This article considers the views of parents on disability and discrimination.
Sarah Rutter (UK)
In 1999 The Down's Syndrome Association www.downs-syndrome.org.uk published a report on a survey of their members about discrimination against people with Down's syndrome by medical professionals called "He'll never join the Army" (Rutter and Seyman, 1999). It showed that a significant proportion (28%) of parents/carers of people with Down's syndrome felt that they had encountered discrimination on the grounds of disability.
What can we do to change the situation?
Of course we are aware that not all doctors and healthcare professionals have negative attitudes to people with Down's syndrome. Neither are we just jumping on a 'bash the doctors' bandwagon for the sake of it. We are, however, concerned that some people with Down's syndrome are not receiving the treatment and monitoring they need because of some medical professionals' attitudes. This 'Learning about Intellectual Disabilities and Health' website is being developed to try to change the situation.
What did the parents say about their experiences?
The DSA's survey report "He'll never join the Army" quoted parents/carers describing their experiences of seeing their family member with Down's syndrome being on the receiving end of discriminatory treatment. They were upset by remarks made and negative attitudes expressed by doctors from the moment their child's disability was suspected. Many quoted doctors' inappropriate and unsolicited remarks, which had remained with them for years afterwards, such as "he'll never be a brain surgeon" or "he'll never join the Army". Such remarks go no way towards helping parents who have just been told their child will be disabled. "People prefer to be told diagnostic results by a professional who communicates empathy, sensitivity, openness, and a positive yet realistic outlook." (Hornby, 1994)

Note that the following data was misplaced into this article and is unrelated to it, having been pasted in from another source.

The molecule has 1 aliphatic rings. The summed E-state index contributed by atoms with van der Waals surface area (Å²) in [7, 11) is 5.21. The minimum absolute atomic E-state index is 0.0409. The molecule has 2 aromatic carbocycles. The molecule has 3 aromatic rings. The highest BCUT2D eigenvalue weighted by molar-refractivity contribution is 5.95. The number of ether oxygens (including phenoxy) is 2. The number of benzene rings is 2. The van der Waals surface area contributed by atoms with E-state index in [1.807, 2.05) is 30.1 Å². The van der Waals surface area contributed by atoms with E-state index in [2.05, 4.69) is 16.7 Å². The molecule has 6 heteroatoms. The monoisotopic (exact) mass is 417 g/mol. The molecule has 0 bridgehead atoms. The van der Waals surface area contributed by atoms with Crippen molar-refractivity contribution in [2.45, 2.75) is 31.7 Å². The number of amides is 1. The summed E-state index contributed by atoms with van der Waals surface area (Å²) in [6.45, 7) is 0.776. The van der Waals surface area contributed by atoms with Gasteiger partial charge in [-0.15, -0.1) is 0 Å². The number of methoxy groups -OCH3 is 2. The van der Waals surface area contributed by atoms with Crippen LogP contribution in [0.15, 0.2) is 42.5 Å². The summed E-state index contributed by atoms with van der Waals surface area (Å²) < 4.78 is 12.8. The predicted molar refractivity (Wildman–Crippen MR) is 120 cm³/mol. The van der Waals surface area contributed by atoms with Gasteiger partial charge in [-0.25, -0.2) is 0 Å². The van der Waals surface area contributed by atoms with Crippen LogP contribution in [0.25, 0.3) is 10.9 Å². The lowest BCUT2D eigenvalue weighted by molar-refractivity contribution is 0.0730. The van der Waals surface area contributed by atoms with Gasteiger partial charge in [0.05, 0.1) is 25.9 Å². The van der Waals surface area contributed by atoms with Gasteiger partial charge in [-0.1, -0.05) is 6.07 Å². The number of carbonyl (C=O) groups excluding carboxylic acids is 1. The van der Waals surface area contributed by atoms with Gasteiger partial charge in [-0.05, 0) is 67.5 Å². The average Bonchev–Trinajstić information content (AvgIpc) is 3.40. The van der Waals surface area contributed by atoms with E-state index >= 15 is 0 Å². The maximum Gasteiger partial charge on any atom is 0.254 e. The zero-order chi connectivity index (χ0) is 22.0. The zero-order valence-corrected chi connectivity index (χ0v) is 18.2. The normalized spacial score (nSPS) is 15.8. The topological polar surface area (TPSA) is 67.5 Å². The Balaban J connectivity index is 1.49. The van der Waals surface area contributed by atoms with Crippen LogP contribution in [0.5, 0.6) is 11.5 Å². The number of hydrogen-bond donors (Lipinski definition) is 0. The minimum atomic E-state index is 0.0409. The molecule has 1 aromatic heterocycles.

Some parents/carers reported the continued use of outdated and offensive terminology, such as the word 'Mongol', which was banned by the World Health Organisation as long ago as 1965 and from the Index Medicus in 1975. A sensitive professional would be careful to use language that does not cause offence.
People with Down's syndrome are only human
Perhaps more serious, at least from the point of view of the health of the person with Down's syndrome, were reported instances where doctors had assumed that every ailment was "because of the Down's syndrome". Parents/carers want to know that they can expect the same care and attention to be given to their family member with Down's syndrome and any other person would be offered. The consequences of not looking beyond the syndrome and at the individual can be undetected serious ill health. More people with Down's syndrome die of undiagnosed diabetes, than any other single cause. People with Down's syndrome can have all the illnesses that any other human being can have.
Denied heart surgery
One of the most disturbing findings of the DSA survey was that children were being denied heart surgery purely on the grounds of their disability. Some doctors were not at all ashamed to tell parents that they would rather spend the money on a child without disabilities than on someone who was a drain on the public purse. A few doctors even went so far as to suggest that if a child died as a result of their failure to operate, then it would allow the parents to 'get on with their lives'. Parents/carers want healthcare professionals to recognise that whether or not their child has a disability, he/she is a valued and much-loved member of the family.
What do parents want from their medical practitioners?
Parents who have a child with a disability want him/her to be shown the same respect and care as any other child. They want the same access to healthcare for their child as any other member of the community. They also want to be listened to by healthcare professionals.
Hornby, G (1994), Counselling in Child Disability, Chapman & Hall, London.
Rutter, S & Seyman, S (1999), "He'll never join the Army", Down's Syndrome Association, London.
This article was first published on the site in 2002.